Azerbaijani Carpets, a Cultural Treasure
Somehow, after a year and a half in Azerbaijan, I’ve managed to not write about carpets. That’s a feat. Azerbaijan is covered in carpets. Right now, I’m looking at my couch and two armchairs draped in thin crimson-and-gold carpets. It’s also not uncommon to see carpets on walls, as a sort of decorative insulation on cold walls. And, of course, there are carpets on every floor of this country.
Azerbaijan is proud of its carpet-weaving history, as it should be. The deep colors and intricate designs are a testament to incredible technical and artistic skill going back hundreds, if not thousands, of years. Regional and ethnic nuance within carpet design make for a bursting diversity of aesthetics. There are specific schools of carpets that are classified as Talysh here in southern Azerbaijan or Garabağ out in western Azerbaijan or as Quba up in the north. And these details make it beyond just carpet-weaving, creating other crafts like woven socks, saddlebags, chests, bags, curtains, and more. Certainly, the carpet culture goes beyond just Azerbaijan, a cultural feature throughout the Caucasus in Armenia and Georgia, too, and further into Central Asia and the Middle East. Yet it would be a shame to not acknowledge Azerbaijan’s excellence in carpet-weaving.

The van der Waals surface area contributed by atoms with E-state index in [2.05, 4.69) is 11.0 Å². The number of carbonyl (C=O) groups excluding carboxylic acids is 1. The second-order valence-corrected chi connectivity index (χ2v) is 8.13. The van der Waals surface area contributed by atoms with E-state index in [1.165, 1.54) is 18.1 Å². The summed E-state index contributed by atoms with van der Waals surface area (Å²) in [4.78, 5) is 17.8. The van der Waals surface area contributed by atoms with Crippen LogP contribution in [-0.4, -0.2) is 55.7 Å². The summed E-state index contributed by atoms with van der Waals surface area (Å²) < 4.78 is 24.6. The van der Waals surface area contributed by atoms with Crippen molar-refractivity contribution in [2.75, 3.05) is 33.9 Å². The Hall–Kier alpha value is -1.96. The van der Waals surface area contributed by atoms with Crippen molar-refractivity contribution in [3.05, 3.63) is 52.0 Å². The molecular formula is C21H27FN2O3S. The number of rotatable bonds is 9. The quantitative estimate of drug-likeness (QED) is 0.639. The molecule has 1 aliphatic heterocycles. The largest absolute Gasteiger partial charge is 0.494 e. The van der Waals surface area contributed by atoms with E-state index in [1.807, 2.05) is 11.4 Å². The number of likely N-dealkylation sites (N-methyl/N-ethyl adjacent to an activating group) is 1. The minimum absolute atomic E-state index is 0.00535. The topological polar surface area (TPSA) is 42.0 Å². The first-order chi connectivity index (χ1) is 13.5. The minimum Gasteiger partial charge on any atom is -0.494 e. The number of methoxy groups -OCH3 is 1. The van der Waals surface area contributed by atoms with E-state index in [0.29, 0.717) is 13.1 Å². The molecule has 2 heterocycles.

Thankfully, I can point you to this recently-developed website dedicated to Azerbaijan’s carpet-weaving culture. It appears to be somewhat incomplete. Yet, soon it will be presented to UNESCO and hopefully it will be more developed by then. It’s probably not very easy to put together a website that purports to present in five different languages. You can learn all about the different types of crafts made from this specialized weaving or check out the different regions of carpet design (I love maps!) or pick up tips to keep your carpet in tip-top condition. Enjoy the carpet galleries and also be sure to check out the other links (which, honestly, currently provide a more complete service describing Azerbaijani carpets, like this one).
A somewhat embarrassing story I have with Azerbaijani carpets comes from a trip last year to neighboring Georgia. We came upon a carpet store in Tbilisi where our Georgian sellers were particularly nice. They showed us different types of carpets and we proceeded to tell them which ones we liked best. Unfortunately for our Georgian comrades, each one we picked out happened to be an Azerbaijani carpet. We tried very hard to pick out a Georgian one we found particularly impressive, but each time the best one ended up being Azeri. Maybe we were just at the wrong carpet store for Georgian fine carpets.